How to Espalier

Train plants to create focal points on blank walls in tight spaces.
One formal espalier design is candlelabra, which is well suited for fruit trees.

Espalier

One formal espalier design is candlelabra, which is well suited for fruit trees.

One formal espalier design is candlelabra, which is well suited for fruit trees.

In neighborhoods where homes are close together, it’s not unusual for the sides of houses to be windowless, both for privacy and wall space indoors. But what gardener, always hungry for more planting space, wants to stare at a blank wall?

One solution for not only accenting that wall but also providing room for a little vertical gardening is espalier. Don’t be scared off by the fancy-sounding term. Espalier is the horticultural technique of training a plant to grow in a pattern against a wall or on a fence. It also refers to the plant itself that has been nurtured in this manner.

A diamond motif is another formal design of espalier.

Espalier

A diamond motif is another formal design of espalier.

A diamond motif is another formal design of espalier.

When garden space is limited, espaliers are ideal ways to incorporate trees, shrubs and woody vines that otherwise would suck up too much ground space. They’re commonly found in dense, urban neighborhoods, especially courtyards and alleyways. Beyond the practical, espaliers also create a focal point in the garden; the more intricate the pattern, the more they draw the eye. On the down side, they can he high maintenance; if you’re not intro pruning and don’t have a lot of patience, don’t try this at home!

But by choosing the right plant, selecting the best site, and knowing a little about how plants grow, you can create a stunning accent in no time for a garden large or small.

Good Candidates

Fruit trees, such as apples and pears, make great espaliers. So do shrubs like camellias and sasanquas, and vines and vining plants like climbing roses, Boston ivy, and wisteria. Also consider:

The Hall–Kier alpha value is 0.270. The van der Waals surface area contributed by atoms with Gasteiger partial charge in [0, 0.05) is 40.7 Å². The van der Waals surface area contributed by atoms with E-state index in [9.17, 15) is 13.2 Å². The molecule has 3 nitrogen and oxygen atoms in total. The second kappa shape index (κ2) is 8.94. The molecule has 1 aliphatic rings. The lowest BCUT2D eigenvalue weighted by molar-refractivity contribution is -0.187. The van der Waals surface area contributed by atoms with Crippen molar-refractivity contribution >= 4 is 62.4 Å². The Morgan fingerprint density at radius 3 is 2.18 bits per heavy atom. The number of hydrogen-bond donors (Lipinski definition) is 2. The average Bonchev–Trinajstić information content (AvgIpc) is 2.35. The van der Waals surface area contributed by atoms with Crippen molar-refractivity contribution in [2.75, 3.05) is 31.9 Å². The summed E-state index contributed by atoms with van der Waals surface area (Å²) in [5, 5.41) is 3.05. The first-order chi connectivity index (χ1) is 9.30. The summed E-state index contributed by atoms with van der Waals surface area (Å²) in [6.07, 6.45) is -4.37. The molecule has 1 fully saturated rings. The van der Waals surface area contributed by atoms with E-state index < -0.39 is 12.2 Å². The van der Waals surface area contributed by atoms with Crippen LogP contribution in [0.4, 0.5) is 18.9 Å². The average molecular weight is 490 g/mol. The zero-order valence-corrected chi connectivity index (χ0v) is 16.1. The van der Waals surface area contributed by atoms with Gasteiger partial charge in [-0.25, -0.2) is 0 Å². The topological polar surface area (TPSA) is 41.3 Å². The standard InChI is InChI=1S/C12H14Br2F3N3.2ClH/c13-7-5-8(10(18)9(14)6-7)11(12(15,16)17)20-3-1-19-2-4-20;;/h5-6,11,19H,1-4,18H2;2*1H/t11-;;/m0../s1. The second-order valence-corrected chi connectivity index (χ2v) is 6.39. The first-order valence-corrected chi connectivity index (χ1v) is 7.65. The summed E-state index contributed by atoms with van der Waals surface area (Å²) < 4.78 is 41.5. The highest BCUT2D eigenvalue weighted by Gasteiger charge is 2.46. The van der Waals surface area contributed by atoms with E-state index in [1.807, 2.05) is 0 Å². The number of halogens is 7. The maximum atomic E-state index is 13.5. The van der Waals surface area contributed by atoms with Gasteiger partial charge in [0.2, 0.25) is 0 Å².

• Chinese redbud
  • Crabapple
  • Winged euonymus
  • Fig
  • Foster holly
  • Japanese holly
  • Winter jasmine
  • Japanese kerria
  • Loropetalum
  • ‘Little Gem’ magnolia
  • Saucer magnolia
  • Sweetbay magnolia
  • Pyracantha
  • Viburnum
  • Yew

Where to Plant

Choose a site based on the plant’s normal growing requirements, though east- and south-facing walls are ideal for providing plenty of sun and warm protection from cold north winds. Plant the plant 8-12 inches from the wall to provide adequate air circulation behind it. Water and mulch as you would in other sites. Give the plant time to establish itself and grow new roots before attempting any pruning.

Choose a Style or Pattern

Depending on your garden style, select between formal and informal espaliers. They can be as formal as the intricate patterns of fans, candelabra, diamonds and basket weave or as informal as simply training the plant to grow flat against the wall, with little or no design at all. 

Create a Support

If space is really limited, you can buy plants already espaliered in garden centers that have been planted on small trellises. But if it’s a wall or fence you’re trying to accent, you will need to provide support with bolts and heavy-gauge wire. 

Training the Branches

From the main trunk of the plant, prune branches that don’t conform to the desired pattern. The best time to do this is in late winter and early spring during the dormant season because pruning stimulates new growth (If it’s a flowering plant, such as a camellia or rose, avoid pruning when the plant is setting buds).

Attach the desired branches to the supports. Continue pruning to form the desired pattern and to stimulate additional growth. Tip: Pruning horizontal branches encourages vertical growth; conversely, pruning vertical branches stimulates horizontal growth.

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